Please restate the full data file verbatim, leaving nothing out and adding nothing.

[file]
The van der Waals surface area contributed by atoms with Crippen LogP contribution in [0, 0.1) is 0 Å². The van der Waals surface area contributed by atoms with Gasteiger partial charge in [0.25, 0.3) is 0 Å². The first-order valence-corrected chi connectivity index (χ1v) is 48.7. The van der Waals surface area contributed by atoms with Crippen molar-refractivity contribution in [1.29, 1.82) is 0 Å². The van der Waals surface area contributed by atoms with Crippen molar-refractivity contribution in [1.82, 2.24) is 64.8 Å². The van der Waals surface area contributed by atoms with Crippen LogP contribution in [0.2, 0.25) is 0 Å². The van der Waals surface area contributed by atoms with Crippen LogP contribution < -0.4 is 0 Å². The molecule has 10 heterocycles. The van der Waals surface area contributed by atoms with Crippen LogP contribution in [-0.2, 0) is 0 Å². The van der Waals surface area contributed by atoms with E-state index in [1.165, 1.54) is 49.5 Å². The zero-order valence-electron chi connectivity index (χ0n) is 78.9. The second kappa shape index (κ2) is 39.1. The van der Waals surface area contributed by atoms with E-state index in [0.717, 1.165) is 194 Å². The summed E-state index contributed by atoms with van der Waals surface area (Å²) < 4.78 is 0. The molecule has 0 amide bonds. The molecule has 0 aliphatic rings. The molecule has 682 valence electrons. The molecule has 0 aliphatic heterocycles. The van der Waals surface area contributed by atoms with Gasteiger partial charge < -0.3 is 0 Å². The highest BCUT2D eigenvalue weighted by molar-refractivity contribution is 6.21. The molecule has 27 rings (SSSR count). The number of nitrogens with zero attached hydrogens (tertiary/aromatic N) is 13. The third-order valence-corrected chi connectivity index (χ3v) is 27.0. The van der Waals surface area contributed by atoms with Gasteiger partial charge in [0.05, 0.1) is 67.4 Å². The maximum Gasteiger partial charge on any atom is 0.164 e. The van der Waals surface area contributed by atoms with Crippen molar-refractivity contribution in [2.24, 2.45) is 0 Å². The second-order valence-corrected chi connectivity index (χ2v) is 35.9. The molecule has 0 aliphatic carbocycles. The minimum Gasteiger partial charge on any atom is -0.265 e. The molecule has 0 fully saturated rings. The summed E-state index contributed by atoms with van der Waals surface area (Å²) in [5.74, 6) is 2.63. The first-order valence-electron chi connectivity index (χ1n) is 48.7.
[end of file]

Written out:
The van der Waals surface area contributed by atoms with Crippen LogP contribution in [0, 0.1) is 0 Å². The van der Waals surface area contributed by atoms with Gasteiger partial charge in [0.25, 0.3) is 0 Å². The first-order valence-corrected chi connectivity index (χ1v) is 48.7. The van der Waals surface area contributed by atoms with Crippen molar-refractivity contribution in [1.29, 1.82) is 0 Å². The van der Waals surface area contributed by atoms with Crippen molar-refractivity contribution in [1.82, 2.24) is 64.8 Å². The van der Waals surface area contributed by atoms with Crippen LogP contribution in [0.2, 0.25) is 0 Å². The van der Waals surface area contributed by atoms with Crippen LogP contribution < -0.4 is 0 Å². The molecule has 10 heterocycles. The van der Waals surface area contributed by atoms with Crippen LogP contribution in [-0.2, 0) is 0 Å². The van der Waals surface area contributed by atoms with E-state index in [1.165, 1.54) is 49.5 Å². The zero-order valence-electron chi connectivity index (χ0n) is 78.9. The second kappa shape index (κ2) is 39.1. The van der Waals surface area contributed by atoms with E-state index in [0.717, 1.165) is 194 Å². The summed E-state index contributed by atoms with van der Waals surface area (Å²) < 4.78 is 0. The molecule has 0 amide bonds. The molecule has 0 aliphatic rings. The molecule has 682 valence electrons. The molecule has 0 aliphatic heterocycles. The van der Waals surface area contributed by atoms with Gasteiger partial charge < -0.3 is 0 Å². The highest BCUT2D eigenvalue weighted by molar-refractivity contribution is 6.21. The molecule has 27 rings (SSSR count). The number of nitrogens with zero attached hydrogens (tertiary/aromatic N) is 13. The third-order valence-corrected chi connectivity index (χ3v) is 27.0. The van der Waals surface area contributed by atoms with Gasteiger partial charge in [0.05, 0.1) is 67.4 Å². The maximum Gasteiger partial charge on any atom is 0.164 e. The van der Waals surface area contributed by atoms with Crippen molar-refractivity contribution in [2.24, 2.45) is 0 Å². The second-order valence-corrected chi connectivity index (χ2v) is 35.9. The molecule has 0 aliphatic carbocycles. The minimum Gasteiger partial charge on any atom is -0.265 e. The molecule has 0 fully saturated rings. The summed E-state index contributed by atoms with van der Waals surface area (Å²) in [5.74, 6) is 2.63. The first-order valence-electron chi connectivity index (χ1n) is 48.7.